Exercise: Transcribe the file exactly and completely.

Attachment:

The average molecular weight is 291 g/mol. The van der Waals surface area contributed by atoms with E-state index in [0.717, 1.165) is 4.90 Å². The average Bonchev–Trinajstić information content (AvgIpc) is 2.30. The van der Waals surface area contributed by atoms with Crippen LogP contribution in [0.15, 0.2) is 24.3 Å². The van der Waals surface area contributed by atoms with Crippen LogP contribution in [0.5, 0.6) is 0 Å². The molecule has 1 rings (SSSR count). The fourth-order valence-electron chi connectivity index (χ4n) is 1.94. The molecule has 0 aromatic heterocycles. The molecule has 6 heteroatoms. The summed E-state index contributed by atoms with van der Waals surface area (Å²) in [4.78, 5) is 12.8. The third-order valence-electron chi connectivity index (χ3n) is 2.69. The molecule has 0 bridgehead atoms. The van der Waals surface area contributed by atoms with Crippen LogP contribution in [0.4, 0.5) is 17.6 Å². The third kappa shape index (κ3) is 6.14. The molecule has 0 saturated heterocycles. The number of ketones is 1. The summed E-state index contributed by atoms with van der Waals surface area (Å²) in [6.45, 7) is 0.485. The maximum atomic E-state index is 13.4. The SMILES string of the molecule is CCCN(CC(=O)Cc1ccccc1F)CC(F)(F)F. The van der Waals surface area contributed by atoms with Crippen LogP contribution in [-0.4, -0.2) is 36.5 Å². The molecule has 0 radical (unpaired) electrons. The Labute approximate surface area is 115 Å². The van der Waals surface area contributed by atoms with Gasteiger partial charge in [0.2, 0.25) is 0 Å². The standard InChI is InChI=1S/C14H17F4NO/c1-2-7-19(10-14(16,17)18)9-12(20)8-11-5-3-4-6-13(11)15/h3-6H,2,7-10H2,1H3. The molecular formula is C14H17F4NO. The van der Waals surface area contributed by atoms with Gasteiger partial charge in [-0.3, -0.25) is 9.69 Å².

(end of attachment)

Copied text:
The average molecular weight is 291 g/mol. The van der Waals surface area contributed by atoms with E-state index in [0.717, 1.165) is 4.90 Å². The average Bonchev–Trinajstić information content (AvgIpc) is 2.30. The van der Waals surface area contributed by atoms with Crippen LogP contribution in [0.15, 0.2) is 24.3 Å². The van der Waals surface area contributed by atoms with Crippen LogP contribution in [0.5, 0.6) is 0 Å². The molecule has 1 rings (SSSR count). The fourth-order valence-electron chi connectivity index (χ4n) is 1.94. The molecule has 0 aromatic heterocycles. The molecule has 6 heteroatoms. The summed E-state index contributed by atoms with van der Waals surface area (Å²) in [4.78, 5) is 12.8. The third-order valence-electron chi connectivity index (χ3n) is 2.69. The molecule has 0 bridgehead atoms. The van der Waals surface area contributed by atoms with Crippen LogP contribution in [0.4, 0.5) is 17.6 Å². The third kappa shape index (κ3) is 6.14. The molecule has 0 saturated heterocycles. The number of ketones is 1. The summed E-state index contributed by atoms with van der Waals surface area (Å²) in [6.45, 7) is 0.485. The maximum atomic E-state index is 13.4. The SMILES string of the molecule is CCCN(CC(=O)Cc1ccccc1F)CC(F)(F)F. The van der Waals surface area contributed by atoms with Crippen LogP contribution in [-0.4, -0.2) is 36.5 Å². The molecule has 0 radical (unpaired) electrons. The Labute approximate surface area is 115 Å². The van der Waals surface area contributed by atoms with Gasteiger partial charge in [0.2, 0.25) is 0 Å². The standard InChI is InChI=1S/C14H17F4NO/c1-2-7-19(10-14(16,17)18)9-12(20)8-11-5-3-4-6-13(11)15/h3-6H,2,7-10H2,1H3. The molecular formula is C14H17F4NO. The van der Waals surface area contributed by atoms with Gasteiger partial charge in [-0.3, -0.25) is 9.69 Å².